IMG_3387Let’s start this theme with the railroad/ federal highway towns.  Monida, at the state border with Idaho, is a good place to start, first established as a place on the Utah and Northern Railroad line as it moved north toward the mines at Butte in 1881.  Monica had a second life as a highway stop on the old U.S. Highway 91 that paralleled the tracks, as evident in the old garages left behind.

The next town north on the corridor created by the railroad/highway/interstate is Lima, IMG_3369which possesses a Montana welcome center and rest stop.  That’s important because at this stop you also can find one of the state’s mid-20th century examples of a tourist welcome center, which has been moved to this stop and then interpreted as part of the state’s evolving roadside architecture.

Lima is a classic symmetrical-plan railroad town, the plan favored by the engineers of the Utah and Northern as the railroad moved into Montana.  The west side of the tracks, where the two-lane U.S. Highway 91 passed, was the primary commercial district, with several brick and frame two-story buildings ranging from the 1880s to the 1910s.

Lima west of tracks Peat Hotel and bar

Lima west of tracks 2 Peat Hotel and bar

The east side, opposite old U.S. Highway 91, was a secondary area; the Lima Historical Society is trying to keep an old 1880s building intact for the 21st century.

The town’s comparative vitality is shown by its metal Butler Building-like municipal building, and historic churches, ranging from a early 20th century shingle style to a 1960s contemporary style Gothic church of the Latter Day Saints.

The town’s pride naturally is its school, which developed from the early 20th century two-story brick schoolhouse to become the town’s center of community.

Lima school

Eight miles to the north is a very different historic schoolhouse, the one-story brick Dell school (1903), which had been converted into a wonderful cafe when I stopped in 1984.  It is still a great place–if you don’t stop here for pie or a caramel roll (or both), you goofed.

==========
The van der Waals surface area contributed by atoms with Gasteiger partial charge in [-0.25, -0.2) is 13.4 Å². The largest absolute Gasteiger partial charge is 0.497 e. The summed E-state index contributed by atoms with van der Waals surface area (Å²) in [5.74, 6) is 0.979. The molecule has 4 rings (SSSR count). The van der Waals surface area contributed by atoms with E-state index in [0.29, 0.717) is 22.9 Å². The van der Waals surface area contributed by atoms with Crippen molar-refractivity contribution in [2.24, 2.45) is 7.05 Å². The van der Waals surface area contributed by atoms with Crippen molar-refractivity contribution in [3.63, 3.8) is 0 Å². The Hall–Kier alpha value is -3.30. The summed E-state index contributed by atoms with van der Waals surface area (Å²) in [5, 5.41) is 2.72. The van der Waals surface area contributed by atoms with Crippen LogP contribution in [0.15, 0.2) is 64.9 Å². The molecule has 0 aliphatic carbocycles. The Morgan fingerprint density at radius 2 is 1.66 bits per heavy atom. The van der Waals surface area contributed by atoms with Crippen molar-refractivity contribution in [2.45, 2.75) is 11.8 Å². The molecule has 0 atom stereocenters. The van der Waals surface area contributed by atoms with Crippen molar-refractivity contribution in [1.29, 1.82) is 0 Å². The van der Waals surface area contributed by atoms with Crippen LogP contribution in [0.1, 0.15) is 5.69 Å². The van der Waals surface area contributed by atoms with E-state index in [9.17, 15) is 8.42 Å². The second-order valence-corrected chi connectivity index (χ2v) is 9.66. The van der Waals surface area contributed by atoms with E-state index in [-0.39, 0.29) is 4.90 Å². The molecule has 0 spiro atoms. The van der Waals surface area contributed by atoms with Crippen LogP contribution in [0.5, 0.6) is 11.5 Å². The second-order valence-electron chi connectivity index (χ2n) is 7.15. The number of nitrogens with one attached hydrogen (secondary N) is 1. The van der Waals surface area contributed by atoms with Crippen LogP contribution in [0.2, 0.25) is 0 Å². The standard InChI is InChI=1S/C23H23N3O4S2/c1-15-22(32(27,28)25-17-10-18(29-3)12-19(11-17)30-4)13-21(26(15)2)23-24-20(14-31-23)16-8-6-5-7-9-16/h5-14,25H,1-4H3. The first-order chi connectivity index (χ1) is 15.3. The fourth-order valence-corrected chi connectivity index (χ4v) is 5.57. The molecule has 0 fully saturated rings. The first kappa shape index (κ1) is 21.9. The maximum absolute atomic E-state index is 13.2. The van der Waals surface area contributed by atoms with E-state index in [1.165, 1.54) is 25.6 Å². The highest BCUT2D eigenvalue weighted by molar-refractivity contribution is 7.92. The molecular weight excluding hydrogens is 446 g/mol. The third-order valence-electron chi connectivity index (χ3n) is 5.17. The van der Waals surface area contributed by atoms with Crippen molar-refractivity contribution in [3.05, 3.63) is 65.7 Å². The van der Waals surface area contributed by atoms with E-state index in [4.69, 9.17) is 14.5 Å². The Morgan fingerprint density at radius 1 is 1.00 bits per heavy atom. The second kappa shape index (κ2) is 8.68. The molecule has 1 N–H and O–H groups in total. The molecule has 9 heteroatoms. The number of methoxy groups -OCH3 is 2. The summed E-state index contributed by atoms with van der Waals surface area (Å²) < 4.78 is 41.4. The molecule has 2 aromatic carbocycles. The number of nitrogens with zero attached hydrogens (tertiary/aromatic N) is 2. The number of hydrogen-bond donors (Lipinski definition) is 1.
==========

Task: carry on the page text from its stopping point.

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The Calf-A is not the only place worth a look at Dell, a tiny railroad town along the historic Utah and Northern line, with the Tendroy Mountains in the background.  Dell still has its UPRR line at Dell

post office, within its one store, its community hall, and a good steakhouse dive, the false-front Stockyard Inn.  But most importantly, for an understanding of the impact of World

War II on Montana, Dell has an air-strip, which still contains its 1940s B-17 Radar base, complete with storehouse–marked by the orange band around the building–and radar tower.  Kate Hampton of the Montana State Historic Preservation Office in 2012 told me to be of the lookout for these properties.  Once found throughout Montana, and part of the guidance system sending planes northward, many have disappeared over the years.  Let’s hope the installation at Dell remains for sometime to come.

B-17 base landscape, Dell

There are no more towns between Dell and Dillon but about halfway there is the Clark Canyon Reservoir, part of the reshaping of the northwest landscape by the U.S. Bureau of Reclamation in the 1960s.  The bureau in 1961-1964 built the earthen dam and created the

reservoir, which inundated the small railroad town of Armstead, and led to the re-routing of U.S. Highway 91 (now incorporated into the interstate at this point).

Clark Canyon Reservoir, reclamationThe reclamation project, which stored water for irrigation, also covered the site of Camp Fortunate, a very important place within the larger narrative of the Lewis and Clark Expedition and its relationships and negotiations with the Shoshone Indians.  An early

 

effort to mark and interpret the site came from the Daughters of the American Revolution, who not surprisingly focused on the Sacajawea story.  Reclamation officials added other markers after the construction of the dam and reservoir.

In this century the Lewis and Clark National Historic Trail has added yet another layer of public interpretation in its attempt to tell the whole story of the expedition and its complicated relations with the Native Americans of the region.

North of Dillon along the old route of U.S. Highway 91 and overlooking the corridor of the Utah and Northern Railroad is another significant Lewis and Clark site, known as Clark’s Lookout, which was opened to the public during the Lewis and Clark Bicentennial of the early 21st century.

The lookout is one of the exciting historic sites that have been established in Montana in the 30 years since my initial survey for the state historic preservation plan.  Not only does the property interpret an important moment in the expedition’s history–from this vantage point William Clark tried to understand the countryside before him and the best direction to take–it also allows visitors to literally walk in his footsteps and imagine the same perspective.

Of course what Clark viewed, and what you might see, are vastly different–the tracks of the Utah and Northern, then route of old U.S. 91 are right up front, while the town of Dillon creeps northward toward the lookout.

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Our last stop for part one of Beaverhead’s country towns is Glen, a village best accessed by old U. S. Highway 91.  A tiny post office marks the old town. Not far away are two historic IMG_3164

North of Glen you cross the river along old U.S. Highway 91 and encounter a great steel tress bridge, a reminder of the nature of travel along the federal highways of the mid-20th century.

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Finding Wisdom in Beaverhead County